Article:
Skip to main content

King of the Nerds episode 104 recap: Comical catastrophe

King of the Nerds kevin smith jason mewes

If anything was made clear in this week’s episode of “King of the Nerds,” it’s that nerds are pretty emotional people. There were a lot of tears shed by the ladies of Nerdvana. Who knew winning the title of this TBS gameshow meant so much to them?

The theme this week was comic books, with the Nerd War challenge in the form of a debate that pondered the topics of superhero realms in real life. Questions ranged from the inquisitive “Is it better to be born with a superpower or earn a genetically-altered one later?” or the practical “Should superheroes be exempt from the law or should they be treated like every other citizen?” It’s an interesting challenge since debating takes some form of, um, intelligence, to succeed – a quality most of the contestants have yet to show. Some comic book knowledge to back up a few theses also couldn’t hurt to add color.

Related Videos

King of the nerds Danielle freak outThe first tears shed came from Celeste after she admits to a fear of public speech and “embarrassing herself in front of people.” Girl, you should have remembered that fear when you signed up to be on this show! Over on Orange Team’s prep room, Danielle’s still not over the fact that Joshua lied to her. She becomes furious after Josh, who has hosted nerd debates before, picks an “easier” topic to debate and leaves her with something more difficult. When Josh offers to help, Danielle sounds off and breaks down, transforming from her gentle, naked elf cosplay to a fire-breathing dragon – all while angrily stuffing pasta salad into her mouth. Yikes. Don’t wanna mess with that.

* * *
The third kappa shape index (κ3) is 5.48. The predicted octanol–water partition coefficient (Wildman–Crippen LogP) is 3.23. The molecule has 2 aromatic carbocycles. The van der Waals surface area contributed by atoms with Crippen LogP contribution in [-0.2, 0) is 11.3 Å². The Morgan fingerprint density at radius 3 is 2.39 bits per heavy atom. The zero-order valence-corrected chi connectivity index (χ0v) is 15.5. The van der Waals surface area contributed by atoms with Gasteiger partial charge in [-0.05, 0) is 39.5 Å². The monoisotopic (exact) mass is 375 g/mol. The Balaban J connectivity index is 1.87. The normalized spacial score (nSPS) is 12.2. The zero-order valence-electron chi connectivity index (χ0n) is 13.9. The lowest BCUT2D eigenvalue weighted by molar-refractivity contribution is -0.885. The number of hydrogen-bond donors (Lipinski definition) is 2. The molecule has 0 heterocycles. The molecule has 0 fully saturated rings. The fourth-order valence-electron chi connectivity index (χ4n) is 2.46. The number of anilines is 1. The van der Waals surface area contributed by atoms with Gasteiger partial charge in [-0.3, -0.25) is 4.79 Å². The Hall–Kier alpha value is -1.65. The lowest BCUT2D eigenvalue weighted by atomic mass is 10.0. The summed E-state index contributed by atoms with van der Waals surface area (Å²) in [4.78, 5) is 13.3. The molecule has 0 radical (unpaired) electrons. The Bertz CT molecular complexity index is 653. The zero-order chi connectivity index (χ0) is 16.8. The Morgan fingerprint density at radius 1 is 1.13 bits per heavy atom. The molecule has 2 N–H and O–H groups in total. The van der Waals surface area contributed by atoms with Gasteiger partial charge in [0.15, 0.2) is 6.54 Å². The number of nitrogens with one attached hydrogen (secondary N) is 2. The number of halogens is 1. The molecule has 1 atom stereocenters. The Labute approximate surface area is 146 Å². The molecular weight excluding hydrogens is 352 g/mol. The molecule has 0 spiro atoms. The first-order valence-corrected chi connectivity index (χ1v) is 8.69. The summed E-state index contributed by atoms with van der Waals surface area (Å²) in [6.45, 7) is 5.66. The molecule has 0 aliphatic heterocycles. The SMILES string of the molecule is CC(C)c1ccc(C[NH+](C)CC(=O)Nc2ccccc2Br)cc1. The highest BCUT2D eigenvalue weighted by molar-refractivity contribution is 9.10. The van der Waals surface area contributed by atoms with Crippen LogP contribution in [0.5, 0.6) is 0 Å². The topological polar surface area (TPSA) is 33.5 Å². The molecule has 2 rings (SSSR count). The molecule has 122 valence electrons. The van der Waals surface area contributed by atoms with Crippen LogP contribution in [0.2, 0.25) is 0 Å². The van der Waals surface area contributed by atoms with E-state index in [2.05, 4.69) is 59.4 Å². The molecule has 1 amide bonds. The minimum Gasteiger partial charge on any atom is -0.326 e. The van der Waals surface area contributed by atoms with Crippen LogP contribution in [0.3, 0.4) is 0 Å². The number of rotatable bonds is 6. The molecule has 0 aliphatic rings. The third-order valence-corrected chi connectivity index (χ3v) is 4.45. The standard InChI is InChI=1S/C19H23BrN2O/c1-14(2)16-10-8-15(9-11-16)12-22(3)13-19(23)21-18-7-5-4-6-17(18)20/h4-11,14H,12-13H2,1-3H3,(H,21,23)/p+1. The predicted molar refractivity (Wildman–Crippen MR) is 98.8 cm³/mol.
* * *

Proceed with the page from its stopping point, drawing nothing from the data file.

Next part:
At the debate, guest judges Kevin Smith and Jason Mewes surprise the contestants. “Jay and Silent Bob?? What the f***k are they doing here!?” Celeste ponders. They probably have no idea how they got there either, so I’m guessing they’re in between filming Comic Book Men.

Unfortunately, due to the one-hour nature of the show, the debates got edited pretty heavily. You could barely hear what each contestant said other than their opening statements, so I really couldn’t tell why Ivan, Joshua, and Danielle won even though their opponents seem to have equally strong rebuttals. It probably had something to do with the level of confidence in their speech; Despite the fact that Josh incorrectly cites “Mark Miller” as the creator of The Dark Knight comics (seriously, even I knew it was Frank Miller. It was like hearing nails on a chalkboard), Genevieve’s mousy charm couldn’t win Kevin Smith over even though she’s an encyclopedia of comics. Upon losing, Genevieve goes home and cries into a pillow.